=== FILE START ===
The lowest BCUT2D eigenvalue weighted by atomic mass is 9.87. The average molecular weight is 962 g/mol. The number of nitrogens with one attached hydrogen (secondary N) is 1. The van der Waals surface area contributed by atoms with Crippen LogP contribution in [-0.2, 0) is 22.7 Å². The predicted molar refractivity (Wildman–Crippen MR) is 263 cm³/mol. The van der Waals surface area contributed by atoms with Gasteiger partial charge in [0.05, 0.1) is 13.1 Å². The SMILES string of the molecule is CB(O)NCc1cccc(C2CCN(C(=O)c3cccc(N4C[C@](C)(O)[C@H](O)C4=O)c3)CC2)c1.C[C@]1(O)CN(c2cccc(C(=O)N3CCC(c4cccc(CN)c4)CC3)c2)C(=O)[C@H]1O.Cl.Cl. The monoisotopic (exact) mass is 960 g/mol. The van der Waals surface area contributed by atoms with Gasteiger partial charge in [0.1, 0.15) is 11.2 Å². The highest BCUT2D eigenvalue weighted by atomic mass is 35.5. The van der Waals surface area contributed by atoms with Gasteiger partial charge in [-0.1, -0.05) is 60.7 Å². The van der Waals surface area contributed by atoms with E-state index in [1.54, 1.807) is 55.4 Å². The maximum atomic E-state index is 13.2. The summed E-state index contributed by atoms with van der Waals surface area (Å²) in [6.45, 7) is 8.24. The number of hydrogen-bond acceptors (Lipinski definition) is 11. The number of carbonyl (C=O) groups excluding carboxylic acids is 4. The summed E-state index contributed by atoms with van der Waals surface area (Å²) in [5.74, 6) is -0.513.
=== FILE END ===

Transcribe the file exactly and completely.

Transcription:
The lowest BCUT2D eigenvalue weighted by atomic mass is 9.87. The average molecular weight is 962 g/mol. The number of nitrogens with one attached hydrogen (secondary N) is 1. The van der Waals surface area contributed by atoms with Crippen LogP contribution in [-0.2, 0) is 22.7 Å². The predicted molar refractivity (Wildman–Crippen MR) is 263 cm³/mol. The van der Waals surface area contributed by atoms with Gasteiger partial charge in [0.05, 0.1) is 13.1 Å². The SMILES string of the molecule is CB(O)NCc1cccc(C2CCN(C(=O)c3cccc(N4C[C@](C)(O)[C@H](O)C4=O)c3)CC2)c1.C[C@]1(O)CN(c2cccc(C(=O)N3CCC(c4cccc(CN)c4)CC3)c2)C(=O)[C@H]1O.Cl.Cl. The monoisotopic (exact) mass is 960 g/mol. The van der Waals surface area contributed by atoms with Gasteiger partial charge in [0.1, 0.15) is 11.2 Å². The highest BCUT2D eigenvalue weighted by atomic mass is 35.5. The van der Waals surface area contributed by atoms with Gasteiger partial charge in [-0.1, -0.05) is 60.7 Å². The van der Waals surface area contributed by atoms with E-state index in [1.54, 1.807) is 55.4 Å². The maximum atomic E-state index is 13.2. The summed E-state index contributed by atoms with van der Waals surface area (Å²) in [6.45, 7) is 8.24. The number of hydrogen-bond acceptors (Lipinski definition) is 11. The number of carbonyl (C=O) groups excluding carboxylic acids is 4. The summed E-state index contributed by atoms with van der Waals surface area (Å²) in [5.74, 6) is -0.513.